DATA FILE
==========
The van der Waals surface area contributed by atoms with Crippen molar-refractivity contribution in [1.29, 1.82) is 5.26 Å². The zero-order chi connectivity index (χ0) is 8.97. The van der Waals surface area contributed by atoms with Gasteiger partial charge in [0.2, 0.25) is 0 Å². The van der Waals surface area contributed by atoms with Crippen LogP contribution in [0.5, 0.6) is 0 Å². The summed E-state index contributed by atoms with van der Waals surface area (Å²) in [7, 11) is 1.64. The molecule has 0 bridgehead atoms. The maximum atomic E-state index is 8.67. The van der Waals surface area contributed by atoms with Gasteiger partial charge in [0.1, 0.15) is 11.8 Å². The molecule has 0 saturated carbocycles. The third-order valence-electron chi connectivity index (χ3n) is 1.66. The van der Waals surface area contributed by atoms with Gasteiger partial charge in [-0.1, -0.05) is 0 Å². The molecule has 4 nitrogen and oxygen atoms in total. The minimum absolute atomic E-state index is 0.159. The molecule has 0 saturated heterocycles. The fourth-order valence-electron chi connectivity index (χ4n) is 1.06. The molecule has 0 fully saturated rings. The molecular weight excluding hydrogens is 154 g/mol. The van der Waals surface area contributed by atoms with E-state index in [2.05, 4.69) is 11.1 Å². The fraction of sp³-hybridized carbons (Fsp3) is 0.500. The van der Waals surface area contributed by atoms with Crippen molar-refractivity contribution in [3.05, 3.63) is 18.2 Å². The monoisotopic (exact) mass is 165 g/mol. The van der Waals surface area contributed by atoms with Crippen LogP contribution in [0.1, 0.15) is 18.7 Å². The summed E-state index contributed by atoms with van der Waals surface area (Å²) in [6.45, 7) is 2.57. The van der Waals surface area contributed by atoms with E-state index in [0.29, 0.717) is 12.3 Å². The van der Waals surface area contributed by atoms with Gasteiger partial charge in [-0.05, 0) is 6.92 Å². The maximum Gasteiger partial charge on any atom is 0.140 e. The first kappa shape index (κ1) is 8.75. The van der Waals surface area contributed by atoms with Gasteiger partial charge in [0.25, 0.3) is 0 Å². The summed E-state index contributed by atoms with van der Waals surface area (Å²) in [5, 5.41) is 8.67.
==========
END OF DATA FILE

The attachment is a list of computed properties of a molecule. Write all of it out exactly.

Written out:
The van der Waals surface area contributed by atoms with Crippen molar-refractivity contribution in [1.29, 1.82) is 5.26 Å². The zero-order chi connectivity index (χ0) is 8.97. The van der Waals surface area contributed by atoms with Gasteiger partial charge in [0.2, 0.25) is 0 Å². The van der Waals surface area contributed by atoms with Crippen LogP contribution in [0.5, 0.6) is 0 Å². The summed E-state index contributed by atoms with van der Waals surface area (Å²) in [7, 11) is 1.64. The molecule has 0 bridgehead atoms. The maximum atomic E-state index is 8.67. The van der Waals surface area contributed by atoms with Gasteiger partial charge in [0.1, 0.15) is 11.8 Å². The molecule has 0 saturated carbocycles. The third-order valence-electron chi connectivity index (χ3n) is 1.66. The van der Waals surface area contributed by atoms with Gasteiger partial charge in [-0.1, -0.05) is 0 Å². The molecule has 4 nitrogen and oxygen atoms in total. The minimum absolute atomic E-state index is 0.159. The molecule has 0 saturated heterocycles. The fourth-order valence-electron chi connectivity index (χ4n) is 1.06. The molecule has 0 fully saturated rings. The molecular weight excluding hydrogens is 154 g/mol. The van der Waals surface area contributed by atoms with E-state index in [2.05, 4.69) is 11.1 Å². The fraction of sp³-hybridized carbons (Fsp3) is 0.500. The van der Waals surface area contributed by atoms with Crippen molar-refractivity contribution in [3.05, 3.63) is 18.2 Å². The monoisotopic (exact) mass is 165 g/mol. The van der Waals surface area contributed by atoms with Crippen LogP contribution in [0.1, 0.15) is 18.7 Å². The summed E-state index contributed by atoms with van der Waals surface area (Å²) in [6.45, 7) is 2.57. The van der Waals surface area contributed by atoms with E-state index in [0.29, 0.717) is 12.3 Å². The van der Waals surface area contributed by atoms with Gasteiger partial charge in [-0.05, 0) is 6.92 Å². The maximum Gasteiger partial charge on any atom is 0.140 e. The first kappa shape index (κ1) is 8.75. The van der Waals surface area contributed by atoms with Gasteiger partial charge in [0.25, 0.3) is 0 Å². The summed E-state index contributed by atoms with van der Waals surface area (Å²) in [5, 5.41) is 8.67.